e Marvel app before and they really nailed the reading experience. It’s a fantastic way to read comics, I just haven’t wanted to spend the $$ to purchase many.
That said, if I can support a local business, have the paper version to share with my son, get the augmented reality extra content, and download a digital copy of the comic, all for the same price? I’m all over it. Major props to Marvel comics, they’ve figured out a winning formula for keeping paper comics relevant in an increasingly digital age. If you want to see what all this looks like, check out the video below.
So many elements of school are still based on paper. Traditional textbooks, workbooks, study guides, posters, and of course the work that students create. QR codes and related technologies are allowing every educator and student to add digital layers to their own paper projects as well, but how many are actually leveraging it? When a student creates an art project, why not allow them to tag it with a QR code that links to other projects they’ve done? Or a video showing the way they created it? Or a survey asking viewers to share their impressions? When a teacher hands out a page of information, why not include a link to a digital version that has extra links, videos and activities for the students to dig deeper. It can provide additional info for the students who need it, or new challenges for students that are ready to push a little further. And the best part is, it’s incredibly easy to do.
Why aren’t more print companies leveraging this technology? And why aren’t more teachers jumping on board? Low level of effort and high reward. Seems like a no-brainer to me.
Oh, and for those of you that are curious about how Marvel is handling their AR, it’s through Aurasma. Think QR Codes without those pesky squares. Well worth exploring.
- New Marvel Comics App Augments Reality (rev2.org)
The business of education is massive. And I mean REALLY massive. There’s a ton of major players making billions of dollars off of schools, but that doesn’t mean there isn’t space for new players on the field. We all have our favorite Web 2.0 sites, but as I’ve mentioned in the past, if a site doesn’t have a direct line of funding within site, I’d be slightly skeptical of how long it’ll be around for. Site development costs money. Servers cost money. Bug fixing costs money. And if developers can’t offset those costs, well more than likely the site won’t be around for the long haul.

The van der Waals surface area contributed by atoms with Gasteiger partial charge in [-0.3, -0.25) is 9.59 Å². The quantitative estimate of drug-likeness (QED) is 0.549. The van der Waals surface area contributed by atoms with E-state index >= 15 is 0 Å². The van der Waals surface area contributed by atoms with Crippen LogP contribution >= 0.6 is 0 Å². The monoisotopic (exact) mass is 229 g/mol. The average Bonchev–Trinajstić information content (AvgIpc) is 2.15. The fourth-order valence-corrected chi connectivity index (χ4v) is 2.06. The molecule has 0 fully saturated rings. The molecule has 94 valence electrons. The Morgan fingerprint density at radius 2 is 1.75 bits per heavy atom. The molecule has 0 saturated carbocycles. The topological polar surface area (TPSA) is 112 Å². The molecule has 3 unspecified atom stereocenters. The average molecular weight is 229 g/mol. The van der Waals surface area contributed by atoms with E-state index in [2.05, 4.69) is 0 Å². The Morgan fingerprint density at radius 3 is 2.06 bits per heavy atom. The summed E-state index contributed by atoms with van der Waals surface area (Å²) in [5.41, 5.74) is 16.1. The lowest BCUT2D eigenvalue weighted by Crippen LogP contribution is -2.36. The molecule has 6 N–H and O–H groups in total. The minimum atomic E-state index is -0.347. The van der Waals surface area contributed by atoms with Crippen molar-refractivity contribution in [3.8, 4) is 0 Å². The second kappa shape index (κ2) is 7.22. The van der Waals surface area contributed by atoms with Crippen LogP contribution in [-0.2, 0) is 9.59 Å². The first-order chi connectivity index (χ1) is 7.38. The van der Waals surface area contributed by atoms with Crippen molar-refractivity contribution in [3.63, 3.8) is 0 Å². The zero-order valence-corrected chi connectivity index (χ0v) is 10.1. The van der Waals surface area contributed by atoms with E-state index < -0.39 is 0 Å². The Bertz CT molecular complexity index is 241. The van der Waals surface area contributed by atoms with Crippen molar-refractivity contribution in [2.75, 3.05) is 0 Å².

That said, there’s quite a few start ups that are looking to break into the education market. The beautiful thing is that if they’re smart, they can keep costs relatively low, meaning it doesn’t take too much to keep them going until they can establish a user base. If you’re at all interested in following these startups and seeing what they’re up to, @Injenuity has put together a fantastic list of Edu Startups on Twitter. Take a look through them, follow the ones you’re interested in… and if you really like what they have to offer, I strongly suggest you consider making some sort of an investment in them. Buy a premium feature, upgrade to a pro account, make a donation, or just evangelize for them. Because if you don’t, they may not be around much longer!
First of all, this TEDx rocks. Watch it and be inspired by one incredible educator. Even better though, while she’s up on stage presenting, she’s even leaving notes for her students back in the classroom.
Extra credit for posting your favorite learning “moment” or short story in the comments.”
I could watch this again and again. And while I’m thrilled for Caine and inspired by his story… I keep wondering just how many tales like this aren’t getting told because nobody thinks anyone else would be interested? Knowing how to market yourself is such a critical skill in today’s society.